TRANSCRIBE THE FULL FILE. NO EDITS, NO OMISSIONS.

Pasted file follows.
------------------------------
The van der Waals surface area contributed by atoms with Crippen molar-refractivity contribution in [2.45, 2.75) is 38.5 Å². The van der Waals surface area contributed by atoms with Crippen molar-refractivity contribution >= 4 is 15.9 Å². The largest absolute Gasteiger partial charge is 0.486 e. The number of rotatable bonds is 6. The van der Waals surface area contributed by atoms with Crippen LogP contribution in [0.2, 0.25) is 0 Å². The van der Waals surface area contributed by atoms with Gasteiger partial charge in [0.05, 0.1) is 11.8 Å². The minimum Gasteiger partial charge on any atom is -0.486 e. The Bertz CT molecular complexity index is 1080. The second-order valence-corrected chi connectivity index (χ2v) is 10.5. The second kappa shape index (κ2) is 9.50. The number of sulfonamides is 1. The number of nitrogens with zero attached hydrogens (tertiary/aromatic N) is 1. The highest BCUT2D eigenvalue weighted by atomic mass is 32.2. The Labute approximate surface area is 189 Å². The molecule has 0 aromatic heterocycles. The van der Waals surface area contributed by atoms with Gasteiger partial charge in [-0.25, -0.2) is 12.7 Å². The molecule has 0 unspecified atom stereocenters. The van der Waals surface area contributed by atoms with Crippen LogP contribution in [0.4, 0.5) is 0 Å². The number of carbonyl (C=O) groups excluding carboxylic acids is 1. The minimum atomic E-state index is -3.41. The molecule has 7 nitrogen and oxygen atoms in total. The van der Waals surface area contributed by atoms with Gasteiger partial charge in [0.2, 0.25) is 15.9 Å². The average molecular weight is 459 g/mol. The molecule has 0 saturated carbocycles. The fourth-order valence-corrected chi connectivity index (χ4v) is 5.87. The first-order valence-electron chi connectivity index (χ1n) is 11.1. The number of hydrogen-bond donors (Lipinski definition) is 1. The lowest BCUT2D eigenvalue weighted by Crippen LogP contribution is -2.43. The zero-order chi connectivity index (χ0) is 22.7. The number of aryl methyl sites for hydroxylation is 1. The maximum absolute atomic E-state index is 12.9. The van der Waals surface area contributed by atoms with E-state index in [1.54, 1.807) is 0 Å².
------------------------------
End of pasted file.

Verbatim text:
The van der Waals surface area contributed by atoms with Crippen molar-refractivity contribution in [2.45, 2.75) is 38.5 Å². The van der Waals surface area contributed by atoms with Crippen molar-refractivity contribution >= 4 is 15.9 Å². The largest absolute Gasteiger partial charge is 0.486 e. The number of rotatable bonds is 6. The van der Waals surface area contributed by atoms with Crippen LogP contribution in [0.2, 0.25) is 0 Å². The van der Waals surface area contributed by atoms with Gasteiger partial charge in [0.05, 0.1) is 11.8 Å². The minimum Gasteiger partial charge on any atom is -0.486 e. The Bertz CT molecular complexity index is 1080. The second-order valence-corrected chi connectivity index (χ2v) is 10.5. The second kappa shape index (κ2) is 9.50. The number of sulfonamides is 1. The number of nitrogens with zero attached hydrogens (tertiary/aromatic N) is 1. The highest BCUT2D eigenvalue weighted by atomic mass is 32.2. The Labute approximate surface area is 189 Å². The molecule has 0 aromatic heterocycles. The van der Waals surface area contributed by atoms with Gasteiger partial charge in [-0.25, -0.2) is 12.7 Å². The molecule has 0 unspecified atom stereocenters. The van der Waals surface area contributed by atoms with Crippen LogP contribution in [0.4, 0.5) is 0 Å². The number of carbonyl (C=O) groups excluding carboxylic acids is 1. The minimum atomic E-state index is -3.41. The molecule has 7 nitrogen and oxygen atoms in total. The van der Waals surface area contributed by atoms with Gasteiger partial charge in [0.2, 0.25) is 15.9 Å². The average molecular weight is 459 g/mol. The molecule has 0 saturated carbocycles. The fourth-order valence-corrected chi connectivity index (χ4v) is 5.87. The first-order valence-electron chi connectivity index (χ1n) is 11.1. The number of hydrogen-bond donors (Lipinski definition) is 1. The lowest BCUT2D eigenvalue weighted by Crippen LogP contribution is -2.43. The zero-order chi connectivity index (χ0) is 22.7. The number of aryl methyl sites for hydroxylation is 1. The maximum absolute atomic E-state index is 12.9. The van der Waals surface area contributed by atoms with E-state index in [1.54, 1.807) is 0 Å².